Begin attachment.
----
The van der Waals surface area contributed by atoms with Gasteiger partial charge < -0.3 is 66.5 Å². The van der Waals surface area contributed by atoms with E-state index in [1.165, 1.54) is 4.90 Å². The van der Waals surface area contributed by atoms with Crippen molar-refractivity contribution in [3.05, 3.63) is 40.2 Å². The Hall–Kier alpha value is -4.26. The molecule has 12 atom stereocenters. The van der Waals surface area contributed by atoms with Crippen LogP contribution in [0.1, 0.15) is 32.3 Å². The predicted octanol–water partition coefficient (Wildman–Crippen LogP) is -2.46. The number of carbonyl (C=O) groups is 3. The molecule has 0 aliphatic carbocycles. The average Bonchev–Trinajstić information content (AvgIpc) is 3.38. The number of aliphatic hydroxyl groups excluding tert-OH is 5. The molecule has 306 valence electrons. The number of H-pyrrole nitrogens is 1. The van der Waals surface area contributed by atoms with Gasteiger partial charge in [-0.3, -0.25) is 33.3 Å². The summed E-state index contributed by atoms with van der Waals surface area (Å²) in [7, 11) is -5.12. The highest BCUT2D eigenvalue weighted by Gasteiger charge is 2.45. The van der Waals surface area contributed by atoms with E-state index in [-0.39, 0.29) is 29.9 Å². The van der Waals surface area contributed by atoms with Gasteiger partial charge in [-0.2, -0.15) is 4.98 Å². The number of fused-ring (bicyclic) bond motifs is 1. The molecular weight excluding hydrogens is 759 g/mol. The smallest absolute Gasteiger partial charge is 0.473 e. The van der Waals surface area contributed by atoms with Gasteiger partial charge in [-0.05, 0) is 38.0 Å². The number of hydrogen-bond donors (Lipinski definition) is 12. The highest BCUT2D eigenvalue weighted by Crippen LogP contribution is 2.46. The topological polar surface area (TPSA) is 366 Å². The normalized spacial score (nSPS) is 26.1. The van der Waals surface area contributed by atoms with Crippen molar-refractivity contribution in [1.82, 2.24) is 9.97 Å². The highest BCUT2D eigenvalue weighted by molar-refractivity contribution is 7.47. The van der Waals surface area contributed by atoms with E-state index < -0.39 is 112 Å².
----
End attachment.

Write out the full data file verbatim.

The van der Waals surface area contributed by atoms with Gasteiger partial charge < -0.3 is 66.5 Å². The van der Waals surface area contributed by atoms with E-state index in [1.165, 1.54) is 4.90 Å². The van der Waals surface area contributed by atoms with Crippen molar-refractivity contribution in [3.05, 3.63) is 40.2 Å². The Hall–Kier alpha value is -4.26. The molecule has 12 atom stereocenters. The van der Waals surface area contributed by atoms with Crippen LogP contribution in [0.1, 0.15) is 32.3 Å². The predicted octanol–water partition coefficient (Wildman–Crippen LogP) is -2.46. The number of carbonyl (C=O) groups is 3. The molecule has 0 aliphatic carbocycles. The average Bonchev–Trinajstić information content (AvgIpc) is 3.38. The number of aliphatic hydroxyl groups excluding tert-OH is 5. The molecule has 306 valence electrons. The number of H-pyrrole nitrogens is 1. The van der Waals surface area contributed by atoms with Gasteiger partial charge in [-0.3, -0.25) is 33.3 Å². The summed E-state index contributed by atoms with van der Waals surface area (Å²) in [7, 11) is -5.12. The highest BCUT2D eigenvalue weighted by Gasteiger charge is 2.45. The van der Waals surface area contributed by atoms with E-state index in [-0.39, 0.29) is 29.9 Å². The van der Waals surface area contributed by atoms with Gasteiger partial charge in [-0.2, -0.15) is 4.98 Å². The number of fused-ring (bicyclic) bond motifs is 1. The molecular weight excluding hydrogens is 759 g/mol. The smallest absolute Gasteiger partial charge is 0.473 e. The van der Waals surface area contributed by atoms with Gasteiger partial charge in [-0.05, 0) is 38.0 Å². The number of hydrogen-bond donors (Lipinski definition) is 12. The highest BCUT2D eigenvalue weighted by Crippen LogP contribution is 2.46. The topological polar surface area (TPSA) is 366 Å². The normalized spacial score (nSPS) is 26.1. The van der Waals surface area contributed by atoms with Crippen molar-refractivity contribution in [1.82, 2.24) is 9.97 Å². The highest BCUT2D eigenvalue weighted by molar-refractivity contribution is 7.47. The van der Waals surface area contributed by atoms with E-state index < -0.39 is 112 Å².